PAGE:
Farmington homecoming prank leads to charges
But for one unfortunate event early in the week, Farmington’s 2014 homecoming week was relatively quiet.
It’s a lesson learned for all involved. In this particular case, Farmington police chief Brian Lindquist said, that lesson is that the police department is taking a zero-tolerance stand when it comes to endangering the lives of students – even if it’s only a prank.
According to Farmington police officer Brianna Larson, who was filling in as school resource officer last week, there was a “war” between the junior and senior class during homecoming week. Late in the evening of Sept. 27, a group of seniors “kidnapped” four students from the junior class. Two of the students had their hands zip-tied behind their backs, and were placed in the trunk of a car. Two more students were placed in the back seat of the car. One of those student’s hands were also zip-tied together.
An attempt was made to take two more students, Larson said, but the two students got away.
The driver of the vehicle, who has not yet been identified and may not be if he or she is still a juvenile, took the car on a joyride through Farmington. Several more students, in additional vehicles, followed along.
“There were other vehicles that were following that driver,” Larson said. “It was kind of like a big caravan, basically.”
The fun ended when the driver of the vehicle with the abducted juniors got into a minor accident on Flagstaff Avenue in the early morning hours of Sept. 28.
Larson said police were notified of the incident in the evening of Sept. 28.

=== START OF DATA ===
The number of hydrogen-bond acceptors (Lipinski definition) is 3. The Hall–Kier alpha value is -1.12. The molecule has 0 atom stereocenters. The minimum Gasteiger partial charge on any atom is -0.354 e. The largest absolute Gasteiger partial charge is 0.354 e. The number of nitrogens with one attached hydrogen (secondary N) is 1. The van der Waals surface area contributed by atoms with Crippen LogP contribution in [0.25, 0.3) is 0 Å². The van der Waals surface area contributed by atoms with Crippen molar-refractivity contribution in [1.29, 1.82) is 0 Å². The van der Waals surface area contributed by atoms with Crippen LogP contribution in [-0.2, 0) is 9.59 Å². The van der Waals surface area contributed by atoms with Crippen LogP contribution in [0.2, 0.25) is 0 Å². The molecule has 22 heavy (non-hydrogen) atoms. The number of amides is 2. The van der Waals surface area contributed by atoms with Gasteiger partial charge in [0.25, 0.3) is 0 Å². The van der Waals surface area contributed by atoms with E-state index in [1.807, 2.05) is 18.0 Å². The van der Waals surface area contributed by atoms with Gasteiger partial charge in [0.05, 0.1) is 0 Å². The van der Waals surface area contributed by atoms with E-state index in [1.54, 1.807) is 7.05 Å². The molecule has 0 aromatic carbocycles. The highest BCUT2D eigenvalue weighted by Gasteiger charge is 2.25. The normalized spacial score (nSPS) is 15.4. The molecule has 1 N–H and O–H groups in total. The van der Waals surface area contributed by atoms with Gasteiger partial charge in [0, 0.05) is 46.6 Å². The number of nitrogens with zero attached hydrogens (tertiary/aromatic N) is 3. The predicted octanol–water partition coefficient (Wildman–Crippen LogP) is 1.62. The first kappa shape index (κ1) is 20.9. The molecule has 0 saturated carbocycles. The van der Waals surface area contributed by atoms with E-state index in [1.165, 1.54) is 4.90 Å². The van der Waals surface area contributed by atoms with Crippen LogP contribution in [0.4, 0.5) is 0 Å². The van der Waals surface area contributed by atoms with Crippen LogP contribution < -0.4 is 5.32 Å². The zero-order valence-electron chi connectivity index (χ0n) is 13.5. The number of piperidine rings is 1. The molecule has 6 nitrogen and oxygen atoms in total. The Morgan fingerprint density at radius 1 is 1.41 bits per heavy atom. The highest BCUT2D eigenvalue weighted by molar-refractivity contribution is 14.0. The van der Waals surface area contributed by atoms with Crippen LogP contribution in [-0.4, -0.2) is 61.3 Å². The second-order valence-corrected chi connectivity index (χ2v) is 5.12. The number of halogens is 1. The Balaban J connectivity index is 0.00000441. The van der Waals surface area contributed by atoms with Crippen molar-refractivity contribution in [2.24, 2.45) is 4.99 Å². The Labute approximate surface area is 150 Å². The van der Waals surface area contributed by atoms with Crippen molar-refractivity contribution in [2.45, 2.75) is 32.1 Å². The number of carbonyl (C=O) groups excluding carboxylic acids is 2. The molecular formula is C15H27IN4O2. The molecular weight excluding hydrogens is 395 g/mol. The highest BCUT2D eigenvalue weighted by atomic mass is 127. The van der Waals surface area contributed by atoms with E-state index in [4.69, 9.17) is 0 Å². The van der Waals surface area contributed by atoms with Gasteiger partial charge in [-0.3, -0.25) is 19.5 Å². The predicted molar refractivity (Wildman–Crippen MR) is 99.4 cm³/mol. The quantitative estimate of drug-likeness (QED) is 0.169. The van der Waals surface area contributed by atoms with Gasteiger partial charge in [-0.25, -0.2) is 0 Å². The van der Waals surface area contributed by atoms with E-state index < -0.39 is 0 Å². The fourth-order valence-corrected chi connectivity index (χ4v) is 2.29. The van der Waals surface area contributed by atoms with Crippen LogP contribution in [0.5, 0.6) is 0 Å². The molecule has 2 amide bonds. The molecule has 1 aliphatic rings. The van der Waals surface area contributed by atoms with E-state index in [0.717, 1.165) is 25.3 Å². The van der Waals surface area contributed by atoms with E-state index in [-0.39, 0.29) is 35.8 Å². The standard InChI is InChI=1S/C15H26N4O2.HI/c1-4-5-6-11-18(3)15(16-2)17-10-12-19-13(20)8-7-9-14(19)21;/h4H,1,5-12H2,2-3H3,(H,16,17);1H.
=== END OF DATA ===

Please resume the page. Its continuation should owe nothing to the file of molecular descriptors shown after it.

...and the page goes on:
In the days that followed, Larson’s investigation revealed that 17 students were involved in the joyriding incident.
“The entire case is being sent to the Dakota County attorney,” Larson said. “It’s possible that all 17 could be charged to varying degrees. They’re going to look at (each student’s) involvement and make a determination in each case.”
Farmington police find the incident troubling. What’s more, Larson learned this was not the first time something of this nature has happened during homecoming week in previous years.
Lindquist said the police department does not tolerate any kind of activity of this nature.
“This is not to be tolerated. Kids will be charged,” he said. “If you do something like that, you have to understand there will always be consequences.”
Farmington High School principal Jason Berg points out that most of the high school students did make good decisions during homecoming week. He considers the week of activity to be a success for the high school, and the community.
“A majority of our kids are out there, taking advantage of the opportunities we give them to have a safe homecoming,” Berg said. “Our kids were having a good time in a way we would like to see them having a good time.”
For example, this year’s Amazing Race event drew more than 200 students, he said. The streets of downtown Farmington were lined with parade-goers, and the FHS recital hall was almost filled to capacity for coronation.
But the homecoming prank has not passed unnoticed by high school administration, he added.
“We just have to keep working with our students about making good decisions,” he said.